Well, that was different. An entire Nintendo Direct broadcast dedicated to the upcoming Super Smash Bros. games on Wii U and 3DS. There’s a lot of information to go over today, so let’s get to it!
In a surprise move, Nintendo is not going to release the Wii U and 3DS versions of Smash simultaneously. Smash on 3DS is slated for a Summer 2014 release, while Smash Wii U is now set for Fall 2014. I suppose it only makes sense to let each game have its own time in the spotlights, especially considering the seeming quality of both.
Smash and Run
Further legitimizing the 3DS version of Smash was today’s announcement of the handheld-only Smash and Run online mode. In Smash and Run, players barrel through a dungeon populated with random enemies, collecting powerups to enhance their character. These dungeon crawls last only five minutes, after which all upgrades to the player’s character carryover into a Free For All bout. Cool!
Sakurai noted the limitations of online face by Nintendo when Brawl came out on Wii, emphasizing that things will be different this time around. It was unceremoniously hinted at that players should do their best to have a speedy internet connection, even going so far as to recommend players buy a wired internet adapter for their Wii Us. While just about every online game is better with a good internet connection, it was still an… interesting thing to point out. I’m nervous.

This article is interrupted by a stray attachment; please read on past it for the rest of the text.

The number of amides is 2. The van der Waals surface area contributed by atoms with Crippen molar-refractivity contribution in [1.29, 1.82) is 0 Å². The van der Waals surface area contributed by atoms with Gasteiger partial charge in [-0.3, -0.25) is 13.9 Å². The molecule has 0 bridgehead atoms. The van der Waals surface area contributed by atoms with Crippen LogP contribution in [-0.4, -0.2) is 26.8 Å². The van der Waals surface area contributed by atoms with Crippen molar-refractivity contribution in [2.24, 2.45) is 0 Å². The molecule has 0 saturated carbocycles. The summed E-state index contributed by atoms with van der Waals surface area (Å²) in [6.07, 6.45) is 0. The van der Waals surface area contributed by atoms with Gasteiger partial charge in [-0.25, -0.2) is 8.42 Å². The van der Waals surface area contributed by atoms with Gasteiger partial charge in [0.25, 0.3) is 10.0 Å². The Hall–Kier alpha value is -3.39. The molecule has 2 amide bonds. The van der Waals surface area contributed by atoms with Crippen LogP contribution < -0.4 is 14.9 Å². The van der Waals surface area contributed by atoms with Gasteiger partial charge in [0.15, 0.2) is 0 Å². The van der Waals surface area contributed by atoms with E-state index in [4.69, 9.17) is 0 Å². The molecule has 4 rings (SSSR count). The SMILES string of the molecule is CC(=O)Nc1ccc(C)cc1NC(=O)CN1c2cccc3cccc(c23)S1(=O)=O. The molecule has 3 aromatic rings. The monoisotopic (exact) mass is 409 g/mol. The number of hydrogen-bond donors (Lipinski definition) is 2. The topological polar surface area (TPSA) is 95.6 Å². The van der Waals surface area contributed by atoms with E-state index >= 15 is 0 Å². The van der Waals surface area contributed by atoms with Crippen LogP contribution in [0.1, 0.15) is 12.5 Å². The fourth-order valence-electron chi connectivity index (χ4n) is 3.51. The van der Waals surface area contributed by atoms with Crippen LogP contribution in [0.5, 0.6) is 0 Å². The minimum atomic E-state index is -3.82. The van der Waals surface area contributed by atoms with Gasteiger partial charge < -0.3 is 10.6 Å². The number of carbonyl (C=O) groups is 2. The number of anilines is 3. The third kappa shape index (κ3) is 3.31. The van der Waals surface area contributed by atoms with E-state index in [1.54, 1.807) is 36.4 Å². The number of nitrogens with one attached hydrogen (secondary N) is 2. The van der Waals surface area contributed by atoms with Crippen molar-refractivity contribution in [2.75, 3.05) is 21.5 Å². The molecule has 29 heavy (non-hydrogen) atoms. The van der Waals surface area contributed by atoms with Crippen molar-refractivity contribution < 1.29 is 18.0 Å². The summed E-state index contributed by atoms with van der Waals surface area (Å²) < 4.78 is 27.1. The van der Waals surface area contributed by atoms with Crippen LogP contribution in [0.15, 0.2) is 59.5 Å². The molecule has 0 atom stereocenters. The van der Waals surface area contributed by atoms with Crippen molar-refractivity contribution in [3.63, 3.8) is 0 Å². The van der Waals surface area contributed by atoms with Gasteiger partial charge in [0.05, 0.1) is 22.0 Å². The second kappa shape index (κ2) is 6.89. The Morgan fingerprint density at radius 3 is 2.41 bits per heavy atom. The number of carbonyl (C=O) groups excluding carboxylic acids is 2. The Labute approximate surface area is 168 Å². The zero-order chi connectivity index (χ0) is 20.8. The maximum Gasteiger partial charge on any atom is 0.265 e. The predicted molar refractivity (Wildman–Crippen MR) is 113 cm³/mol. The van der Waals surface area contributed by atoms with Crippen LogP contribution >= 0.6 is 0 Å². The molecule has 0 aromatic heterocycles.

The footage of online play looked good, though, and with Nintendo set to eliminate DS and Wii online play in short order, here’s hoping the extra server space will serve to boost both Smash and Mario Kart 8. As far as actual modes go, Sakurai and company have opted for something called For Glory and For Fun. For Glory is meant for true competitors, with no items and matches occurring only on Final Destination-versions of the bulk of each of the games’ stages. For Glory also keeps track of players wins and losses. For Fun is exactly what it sounds like; traditional stages and items, with only players’ wins counted. Whichever crowd a player gravitates towards, they’re sure to be satiated with this setup!